• The amount of sawtimber – high-value, large-diameter trees traditionally used to make lumber – increased 6 percent statewide from 2001-06.
• While the growth-to-harvest ratio is positive for all tree species statewide, the inventory showed spruce species are being cut substantially faster than they are growing. “For spruces, the ratio is 0.80 [harvest exceeds growth by 20 percent] and is mostly attributable to removal levels [cutting],” the report states.
• Sugar maple, beech and yellow birch show a growth-to-harvest ratio of 0.78 percent, which the report attributes to not only cutting, but also tree death and decrement [a decline in quality that makes a tree unmarketable], with the ongoing beech bark disease epidemic a major contributor.
• Other species show substantial increases in the growth-to-harvest ratio. The latest inventory found the state is growing 69 percent more white pine, 79 percent more hemlock and 344 percent more “other commercial hardwoods” than it is cutting.

Laustsen recognizes that inventories, which use mathematical models to estimate the current condition of the forest, have limitations. “All models are wrong, but some are useful,” he says.

Still, the 2006 report is perhaps the best inventory ever done, according to Laustsen.

“We have good growth data,” he says. “Also, we break up the state and look at conditions in four mega-regions. The state as a whole could be doing very well, but potential [regional] problems could be concealed.”

The mega-regions include Eastern (Hancock, Piscataquis and Washington counties); Northern (Aroostook, Piscataquis and Somerset); Southern (Androscoggin, Cumberland, Kennebec, Knox, Lincoln, Sagadahoc, Waldo and York); and Western (Oxford and Franklin).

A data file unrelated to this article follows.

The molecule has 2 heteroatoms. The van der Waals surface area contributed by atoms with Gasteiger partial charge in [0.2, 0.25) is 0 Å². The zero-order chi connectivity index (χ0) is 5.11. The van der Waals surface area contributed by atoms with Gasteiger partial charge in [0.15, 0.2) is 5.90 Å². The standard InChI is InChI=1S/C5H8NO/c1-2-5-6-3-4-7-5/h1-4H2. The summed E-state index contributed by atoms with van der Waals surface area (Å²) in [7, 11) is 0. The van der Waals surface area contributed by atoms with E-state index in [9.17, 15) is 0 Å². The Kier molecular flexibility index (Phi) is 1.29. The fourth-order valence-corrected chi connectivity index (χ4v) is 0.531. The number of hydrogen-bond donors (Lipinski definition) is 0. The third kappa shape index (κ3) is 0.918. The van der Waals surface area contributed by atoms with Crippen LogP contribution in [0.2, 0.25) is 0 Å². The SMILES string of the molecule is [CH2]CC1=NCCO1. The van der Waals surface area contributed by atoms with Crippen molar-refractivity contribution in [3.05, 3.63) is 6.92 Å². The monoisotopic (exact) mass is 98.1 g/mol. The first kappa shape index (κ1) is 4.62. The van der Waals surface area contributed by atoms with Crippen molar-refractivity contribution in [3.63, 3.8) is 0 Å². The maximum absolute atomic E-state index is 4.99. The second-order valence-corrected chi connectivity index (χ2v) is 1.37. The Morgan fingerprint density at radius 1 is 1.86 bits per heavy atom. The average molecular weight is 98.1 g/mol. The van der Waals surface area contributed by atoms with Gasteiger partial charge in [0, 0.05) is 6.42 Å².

Laustsen says the regional data largely mirrors statewide trends. “We have seen some declines in some species in some regions, largely attributed to beech bark disease, balsam wooly adelgid [an insect pest] and other known stresses.”

Overall, the volume of trees growing in each of the four regions increased from 2001 to 2006. The amount of wood in the Southern mega-region grew by 8 percent, followed by the Western (6 percent), Eastern (3 percent) and Northern (1 percent) mega-regions.

The amount of sawtimber increased substantially in three of the four regions. Sawtimber volume jumped 11 percent in the Eastern mega-region, 10 percent in the Southern and Western, and 2 percent in the Northern.

Despite the good news, Laustsen says the potential impact of emerging industries such as wood pellets and wood-based chemical production needs to be carefully studied.

“Maine Forest Service needs to take a new look at future wood supply and understand what these [potential new] removals would mean to the overall wood harvest, and how they would affect soil fertility, biodiversity, wildlife and other considerations … The broad data is available, and we have good modeling, but frankly it will take money to make sure, as we go forward, that there are no unintended consequences.”

Fresh from the Woods is produced by Forests for Maine’s Future, a collaboration of Maine TREE Foundation, the Small Woodland Owners Association of Maine, the Maine Forest Service, and the University of Maine.